Police grudge behind Japan hacker campaign

A computer hacker who taunted Japanese police for months with a string of vexing cyber riddles launched the campaign as part of a grudge against authorities, media reports said Tuesday.

After cracking a set of riddles, police in Tokyo reportedly found a card attached to a cat's collar which revealed a message saying "a past experience in a " had caused the hacker to act.

The message said the case "changed" the anonymous hacker's life, and added that "no more messages will be sent", Jiji Press news agency and other media reported.

The note may bring to a close a bizarre investigation which has seen threats against a number of venues—including a school and a kindergarten attended by grandchildren of Emperor Akihito—sent from computers around the country.

The National Police Agency (NPA) was embarrassed after it emerged that officers had extracted "confessions" from four people who had nothing to do with the threats.

Police held one of the suspects for several weeks before a broadcaster and lawyer received another anonymous message containing information that could only have been known by the real culprit.

The four were released as the NPA chief made a humiliating climbdown, acknowledging police had been the victims of a hacker and promising his cyber- would brush up its skills.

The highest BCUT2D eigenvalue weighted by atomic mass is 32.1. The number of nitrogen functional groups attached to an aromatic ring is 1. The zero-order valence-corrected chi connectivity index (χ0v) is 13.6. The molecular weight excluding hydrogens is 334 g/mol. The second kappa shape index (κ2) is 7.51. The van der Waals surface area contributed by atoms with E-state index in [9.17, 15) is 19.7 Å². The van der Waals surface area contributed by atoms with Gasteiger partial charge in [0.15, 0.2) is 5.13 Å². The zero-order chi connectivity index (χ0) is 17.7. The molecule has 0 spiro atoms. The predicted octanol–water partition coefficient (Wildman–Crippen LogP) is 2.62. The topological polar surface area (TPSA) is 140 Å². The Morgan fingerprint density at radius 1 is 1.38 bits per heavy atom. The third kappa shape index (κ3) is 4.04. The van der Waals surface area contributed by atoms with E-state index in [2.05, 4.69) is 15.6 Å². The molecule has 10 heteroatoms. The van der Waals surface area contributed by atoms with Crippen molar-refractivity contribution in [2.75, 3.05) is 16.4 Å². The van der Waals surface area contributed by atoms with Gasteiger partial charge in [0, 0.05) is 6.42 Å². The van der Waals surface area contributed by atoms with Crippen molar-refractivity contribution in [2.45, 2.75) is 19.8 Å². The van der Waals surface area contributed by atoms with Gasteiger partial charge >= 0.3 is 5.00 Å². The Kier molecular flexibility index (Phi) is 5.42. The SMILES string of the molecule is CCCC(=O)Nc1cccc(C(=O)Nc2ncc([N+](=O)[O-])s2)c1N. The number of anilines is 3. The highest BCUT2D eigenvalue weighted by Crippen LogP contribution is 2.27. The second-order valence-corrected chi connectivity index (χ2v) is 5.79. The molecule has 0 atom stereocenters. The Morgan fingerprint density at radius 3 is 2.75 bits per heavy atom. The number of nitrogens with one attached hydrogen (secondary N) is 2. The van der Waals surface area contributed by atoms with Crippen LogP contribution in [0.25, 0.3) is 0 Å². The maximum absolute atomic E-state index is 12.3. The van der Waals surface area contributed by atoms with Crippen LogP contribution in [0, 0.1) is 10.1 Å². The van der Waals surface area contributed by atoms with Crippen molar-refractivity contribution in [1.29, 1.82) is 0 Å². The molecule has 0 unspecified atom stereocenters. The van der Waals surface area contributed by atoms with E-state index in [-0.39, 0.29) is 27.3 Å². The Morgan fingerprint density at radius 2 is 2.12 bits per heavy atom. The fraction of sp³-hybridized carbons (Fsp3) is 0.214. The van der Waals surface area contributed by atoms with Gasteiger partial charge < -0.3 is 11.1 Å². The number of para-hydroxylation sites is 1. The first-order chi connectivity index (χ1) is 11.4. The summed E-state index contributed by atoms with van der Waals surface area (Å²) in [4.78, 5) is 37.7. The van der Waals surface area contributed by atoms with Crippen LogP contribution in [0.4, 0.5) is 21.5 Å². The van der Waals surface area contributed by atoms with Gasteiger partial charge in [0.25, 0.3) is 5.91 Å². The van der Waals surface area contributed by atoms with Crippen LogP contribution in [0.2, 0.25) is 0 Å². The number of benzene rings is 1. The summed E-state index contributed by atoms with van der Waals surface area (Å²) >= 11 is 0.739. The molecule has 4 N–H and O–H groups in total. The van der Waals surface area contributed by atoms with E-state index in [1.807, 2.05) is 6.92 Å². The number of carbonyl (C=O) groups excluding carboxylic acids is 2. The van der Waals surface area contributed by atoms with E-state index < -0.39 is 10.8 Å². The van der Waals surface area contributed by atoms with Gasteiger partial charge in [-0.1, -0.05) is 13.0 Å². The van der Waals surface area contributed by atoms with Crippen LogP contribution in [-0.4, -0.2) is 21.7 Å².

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(c) 2013 AFP

Citation: Police grudge behind Japan hacker campaign (2013, January 8) retrieved 17 July 2019 from https://phys.org/news/2013-01-police-grudge-japan-hacker-campaign.html
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Jan 08, 2013
False confesions are a well-known phenomenon. They are also avoidable. Three types include voluntary confessions wherein the suspect deliberately lies to obtain infamy or to protect another person, delusional confessions wherein the suspect wrongly believes he is guilty, and coerced confessions wherein the suspect merely seeks to avoid continuation of the intimidation ('torture') of the interrogation. All can be avoided using careful interrogation techniques.

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